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Legal profession must be more open about experiencing menopause at work
More openness about the menopause and workplace support is needed, said the Law Society of England and Wales as it released guidance on experiencing menopause in the legal profession to mark Menopause Awareness Month.
“The menopause is not an insignificant amount of time in someone’s working life – and yet, it is often a taboo subject in the workplace,” said Law Society president Simon Davis.
“With women now comprising over 60% of new entrants to the profession, it is high time to normalise discussions around menopause in the workplace.”*
According to figures cited in the House of Commons in 2018, 50% of women find working difficult due to the menopause and 10% consider leaving work altogether.**
Simon Davis added: “Three out of four women experience symptoms – with one out of four having symptoms troublesome enough to affect their everyday life.
“Hot flushes and sweats are the most common symptom (experienced by around three quarters of women). Additional symptoms include fatigue, difficulty concentrating and increased anxiety – all of which can affect performance at work. ***
“It is important to recognise that individual experiences of the menopause will vary greatly and that transgender men and women, non-binary and intersex people may also experience menopausal symptoms.
“Firms and legal businesses should try to create a culture which encourages openness, where those experiencing the menopause feel comfortable asking for the help they need to manage their symptoms.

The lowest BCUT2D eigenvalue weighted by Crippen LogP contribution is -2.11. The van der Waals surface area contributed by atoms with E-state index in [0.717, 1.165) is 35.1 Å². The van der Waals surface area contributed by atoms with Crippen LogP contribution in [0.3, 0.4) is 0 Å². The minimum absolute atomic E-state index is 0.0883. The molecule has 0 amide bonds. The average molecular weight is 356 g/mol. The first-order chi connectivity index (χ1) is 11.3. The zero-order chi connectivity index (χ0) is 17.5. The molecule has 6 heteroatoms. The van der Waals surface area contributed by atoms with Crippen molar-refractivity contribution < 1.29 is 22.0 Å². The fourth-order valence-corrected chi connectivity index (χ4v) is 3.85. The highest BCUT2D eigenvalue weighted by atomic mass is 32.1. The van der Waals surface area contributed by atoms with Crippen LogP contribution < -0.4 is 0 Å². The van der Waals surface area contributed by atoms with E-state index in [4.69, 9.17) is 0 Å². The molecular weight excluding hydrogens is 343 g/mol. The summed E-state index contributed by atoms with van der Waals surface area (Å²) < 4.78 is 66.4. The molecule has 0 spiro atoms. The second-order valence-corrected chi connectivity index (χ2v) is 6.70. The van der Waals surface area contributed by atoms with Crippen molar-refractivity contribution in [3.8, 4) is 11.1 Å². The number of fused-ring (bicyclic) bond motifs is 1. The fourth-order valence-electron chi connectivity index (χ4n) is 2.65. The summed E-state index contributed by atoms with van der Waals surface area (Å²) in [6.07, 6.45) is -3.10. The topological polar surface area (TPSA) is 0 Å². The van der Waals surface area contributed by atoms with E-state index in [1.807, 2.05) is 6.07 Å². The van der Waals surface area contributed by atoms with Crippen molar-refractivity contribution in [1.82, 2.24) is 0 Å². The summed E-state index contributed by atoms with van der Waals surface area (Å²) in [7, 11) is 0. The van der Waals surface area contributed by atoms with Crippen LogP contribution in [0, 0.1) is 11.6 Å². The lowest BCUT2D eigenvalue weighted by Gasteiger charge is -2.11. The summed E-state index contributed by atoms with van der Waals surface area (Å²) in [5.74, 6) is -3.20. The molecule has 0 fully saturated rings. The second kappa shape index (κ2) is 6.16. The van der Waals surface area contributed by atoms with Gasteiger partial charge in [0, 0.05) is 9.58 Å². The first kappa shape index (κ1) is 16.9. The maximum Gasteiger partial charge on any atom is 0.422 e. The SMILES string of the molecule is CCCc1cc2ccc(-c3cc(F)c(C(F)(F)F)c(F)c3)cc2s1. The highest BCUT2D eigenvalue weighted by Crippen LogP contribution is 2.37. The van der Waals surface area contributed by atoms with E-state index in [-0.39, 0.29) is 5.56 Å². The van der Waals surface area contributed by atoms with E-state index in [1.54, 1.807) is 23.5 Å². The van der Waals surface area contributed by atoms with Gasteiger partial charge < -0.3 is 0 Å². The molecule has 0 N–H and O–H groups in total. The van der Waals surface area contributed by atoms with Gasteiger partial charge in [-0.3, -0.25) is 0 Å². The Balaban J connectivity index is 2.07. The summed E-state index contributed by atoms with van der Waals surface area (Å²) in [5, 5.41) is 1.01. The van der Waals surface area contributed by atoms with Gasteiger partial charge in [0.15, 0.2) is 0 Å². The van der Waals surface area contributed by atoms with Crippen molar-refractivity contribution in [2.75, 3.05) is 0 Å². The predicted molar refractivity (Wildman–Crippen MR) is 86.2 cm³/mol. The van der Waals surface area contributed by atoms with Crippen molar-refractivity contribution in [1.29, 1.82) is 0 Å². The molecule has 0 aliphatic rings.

“Taking a range of simple and effective steps – such as ensuring access to cool areas in the office, and flexible working hours for those struggling to sleep due to the menopause – will help to create a more inclusive workplace.
“Solicitors often find it difficult to manage symptoms in court or when visiting clients in external environments they cannot control. Firms and legal businesses should also consider any potential measures which could assist outside of the office.
“We must ensure that the next generation of women does not leave the legal profession because they feel unsupported in managing their menopause symptoms at work.”
Notes to editors
*According to Law Society research cited in the Menopause support resource: Experiencing menopause in the legal profession, women now comprise over 60% of new entrants to the profession.
***According to the NHS, three out of four women experience symptoms – with one out of four having symptoms troublesome enough to affect their everyday life.
According to Women’s Health Concern, hot flushes affect three out of four women and are the most common symptom.
About the Law Society
The Law Society is the independent professional body that works globally to support and represent solicitors, promoting the highest professional standards, the public interest and the rule of law.
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